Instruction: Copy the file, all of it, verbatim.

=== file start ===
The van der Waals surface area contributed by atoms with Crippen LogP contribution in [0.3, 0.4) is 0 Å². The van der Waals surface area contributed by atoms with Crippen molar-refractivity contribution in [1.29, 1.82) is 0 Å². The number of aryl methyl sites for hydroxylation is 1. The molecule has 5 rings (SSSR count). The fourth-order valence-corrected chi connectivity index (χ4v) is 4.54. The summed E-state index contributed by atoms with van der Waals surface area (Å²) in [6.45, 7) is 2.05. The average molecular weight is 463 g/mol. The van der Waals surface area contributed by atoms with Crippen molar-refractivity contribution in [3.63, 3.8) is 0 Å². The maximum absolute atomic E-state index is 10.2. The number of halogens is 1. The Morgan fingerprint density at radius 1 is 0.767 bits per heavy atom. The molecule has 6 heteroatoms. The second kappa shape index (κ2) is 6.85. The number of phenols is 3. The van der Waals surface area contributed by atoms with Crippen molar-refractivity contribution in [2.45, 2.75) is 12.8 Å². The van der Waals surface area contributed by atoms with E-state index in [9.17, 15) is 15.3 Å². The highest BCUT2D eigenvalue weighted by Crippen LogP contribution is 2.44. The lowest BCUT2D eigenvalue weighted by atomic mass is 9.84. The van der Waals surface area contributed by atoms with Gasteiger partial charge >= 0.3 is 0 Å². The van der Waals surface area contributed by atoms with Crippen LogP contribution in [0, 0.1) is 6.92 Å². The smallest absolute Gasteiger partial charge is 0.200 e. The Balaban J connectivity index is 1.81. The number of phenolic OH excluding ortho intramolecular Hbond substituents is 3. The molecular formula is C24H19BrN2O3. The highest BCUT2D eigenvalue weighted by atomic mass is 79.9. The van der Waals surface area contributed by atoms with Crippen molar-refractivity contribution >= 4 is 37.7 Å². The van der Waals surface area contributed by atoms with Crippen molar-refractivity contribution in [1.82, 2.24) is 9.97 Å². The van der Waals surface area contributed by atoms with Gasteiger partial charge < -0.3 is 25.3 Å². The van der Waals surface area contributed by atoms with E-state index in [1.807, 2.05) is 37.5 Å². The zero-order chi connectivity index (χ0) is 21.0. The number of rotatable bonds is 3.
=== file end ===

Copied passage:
The van der Waals surface area contributed by atoms with Crippen LogP contribution in [0.3, 0.4) is 0 Å². The van der Waals surface area contributed by atoms with Crippen molar-refractivity contribution in [1.29, 1.82) is 0 Å². The number of aryl methyl sites for hydroxylation is 1. The molecule has 5 rings (SSSR count). The fourth-order valence-corrected chi connectivity index (χ4v) is 4.54. The summed E-state index contributed by atoms with van der Waals surface area (Å²) in [6.45, 7) is 2.05. The average molecular weight is 463 g/mol. The van der Waals surface area contributed by atoms with Crippen molar-refractivity contribution in [3.63, 3.8) is 0 Å². The maximum absolute atomic E-state index is 10.2. The number of halogens is 1. The Morgan fingerprint density at radius 1 is 0.767 bits per heavy atom. The molecule has 6 heteroatoms. The second kappa shape index (κ2) is 6.85. The number of phenols is 3. The van der Waals surface area contributed by atoms with Crippen molar-refractivity contribution in [2.45, 2.75) is 12.8 Å². The van der Waals surface area contributed by atoms with E-state index in [9.17, 15) is 15.3 Å². The highest BCUT2D eigenvalue weighted by Crippen LogP contribution is 2.44. The lowest BCUT2D eigenvalue weighted by atomic mass is 9.84. The van der Waals surface area contributed by atoms with Gasteiger partial charge >= 0.3 is 0 Å². The van der Waals surface area contributed by atoms with Crippen LogP contribution in [0, 0.1) is 6.92 Å². The smallest absolute Gasteiger partial charge is 0.200 e. The Balaban J connectivity index is 1.81. The number of phenolic OH excluding ortho intramolecular Hbond substituents is 3. The molecular formula is C24H19BrN2O3. The highest BCUT2D eigenvalue weighted by atomic mass is 79.9. The van der Waals surface area contributed by atoms with Crippen molar-refractivity contribution >= 4 is 37.7 Å². The van der Waals surface area contributed by atoms with Crippen molar-refractivity contribution in [1.82, 2.24) is 9.97 Å². The van der Waals surface area contributed by atoms with Gasteiger partial charge < -0.3 is 25.3 Å². The van der Waals surface area contributed by atoms with E-state index in [1.807, 2.05) is 37.5 Å². The zero-order chi connectivity index (χ0) is 21.0. The number of rotatable bonds is 3.